Guang Dong Phoenix Dan Cong Oolong Tea
...The tea has a high aroma with a different taste between the first sip and aftertaste. Along with the fragrance of sweet potato, an aroma of litchi will also be felt from the liquid...
Ratings & Reviews
Page 1 of 1 page with 5 reviewsThe aroma of the long, twisted leaves is a blend of sweet and sharp. There are notes of dried cherry and smoke with a finish of orchids and sweet potatoes.
The first steep is quite smooth, a very refreshing mouthfeel with really enjoyable effect that causes you to salivate. The taste is fairly light, a very sweet blend of cherries and lychees with a hint of pine resin. At the finish there is a little bit of coal, but mostly this tea is all sweetness. I got quite a few steeps out of this tea.
Wooden, plain taste without fruity nor floral notes
I thought this tea was superb! I brewed it for a short amount of time and have no complaints -- no bitter aftertaste, subtle flavor, silky smooth texture -- this tea was great for sipping and relaxing with at lunch. It was even good to drink when cool. I look forward to having this again!
Alex Zorach (1274 reviews) on Feb. 21st, 2013
Dry leaf consists of large, dark grayish-brown, twisted whole leaves, and is intensely aromatic, with the aroma strongly fruity as well as herbaceous and skunky.
Upon brewing, produces a surprisingly clear cup with a light brown color. Intensely fruity aroma to the brewed cup. TeaVivre describes this tea as having an aroma of Lichee, and I definitely think this is a good descriptor. Unlike some other fruity dancong that I've had though, this tea has great depth to it and there are so many other aromas that emerge...woody, honey-like floral tones, a hint of sweet peppercorn. Roasty finish. Flavor is surprisingly crisp without being bitter. The overall character of this tea seems to contain both warming and cooling attributes, which combined with the complex aroma, makes for a very complex drinking experience--at least in the first cup.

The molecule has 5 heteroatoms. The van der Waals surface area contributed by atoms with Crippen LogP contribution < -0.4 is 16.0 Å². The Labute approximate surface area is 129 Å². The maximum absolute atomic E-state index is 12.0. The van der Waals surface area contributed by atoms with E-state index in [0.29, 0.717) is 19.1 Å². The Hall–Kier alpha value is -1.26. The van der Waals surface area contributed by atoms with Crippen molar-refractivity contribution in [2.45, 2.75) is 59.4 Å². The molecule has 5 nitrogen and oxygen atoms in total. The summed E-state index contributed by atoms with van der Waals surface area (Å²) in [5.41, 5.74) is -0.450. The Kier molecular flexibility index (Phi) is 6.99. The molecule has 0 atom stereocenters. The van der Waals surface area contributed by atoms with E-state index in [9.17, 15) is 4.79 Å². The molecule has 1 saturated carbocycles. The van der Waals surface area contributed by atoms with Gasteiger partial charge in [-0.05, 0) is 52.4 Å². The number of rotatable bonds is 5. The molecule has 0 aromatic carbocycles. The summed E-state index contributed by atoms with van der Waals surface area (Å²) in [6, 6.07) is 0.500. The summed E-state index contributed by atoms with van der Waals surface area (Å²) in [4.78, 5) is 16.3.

I brewed this tea multiple times, each time in a mug. This tea brewed multiple infusions, but I found that the first was the most complex. If I brewed the first cup for 3 minutes, the second infusion was very pleasant, but more like other oolongs and less unusual. The fruity aroma was mostly gone.
I strongly preferred shorter steepings--on the low end of TeaVivre's recommendations, or even shorter. They recommend starting with 1 minute, I recommend much briefer, and then making the infusions slightly longer for each cup. Brewed this way, the first cup was still the most complex. The subsequent cups were very similar to each other, and very different from the first: honey-like and mild, with faint woody tones, moving into herbaceous tones in later infusions. It was easy to get 4 infusions out.
All cups were full-bodied and rich.
I perceive this as a tea that is mind-blowingly complex in the first infusion, but winds down to an oolong that is good, but not remarkable, for at least 3 more cups, probably more if you're skilled in brewing. I think the price is very good for a tea of this quality.
Usually when I write a review, I do it from the perspective of trying to give whoever reads it a sense of what to expect - what the tea is likely to taste like, how it will respond to different kinds of brewing conditions, what other kinds of teas and experiences it's likely to resemble - rather than saying whether I think it's good or bad.
In the case of this tea, I loved it so much that it's hard for me to write that kind of review. It's unusual, much fruitier than I'm used to from oolongs, while at the same time having that very earthy, slightly nutty, slightly roasty quality that I'm more used to from that kind of tea. The dry leaves smell mostly earthy and a little musky, but once brewed, the aroma becomes brightly fruity. The website claims it smells of litchi, and I think that's exactly right - the strong litchi scent was uncanny.
I brewed it at or near boiling, and played around with steep times a lot. In general, the shorter the steep, the more fruity the tea, but even relatively long steepings (5 minutes and more) didn't completely brew the juicy litchi quality out of it. Under any conditions, the taste of the brew is complex. The initial taste is very fruity and not so much sweet as juicy and honey-like, and it develops a more and more earthy quality towards the middle and finish. Steeping it relatively long makes it go a little bitter on the finish, but not exceedingly, and in exchange the brew becomes richer.
I'm not sure if this particular flavor profile will appeal to others, but I really, completely loved it. It was delicious, warming, and invigorating. I loved the taste, and felt awake without feeling overcaffeinated after drinking rather a lot of it.
Page 1 of 1 page with 5 reviews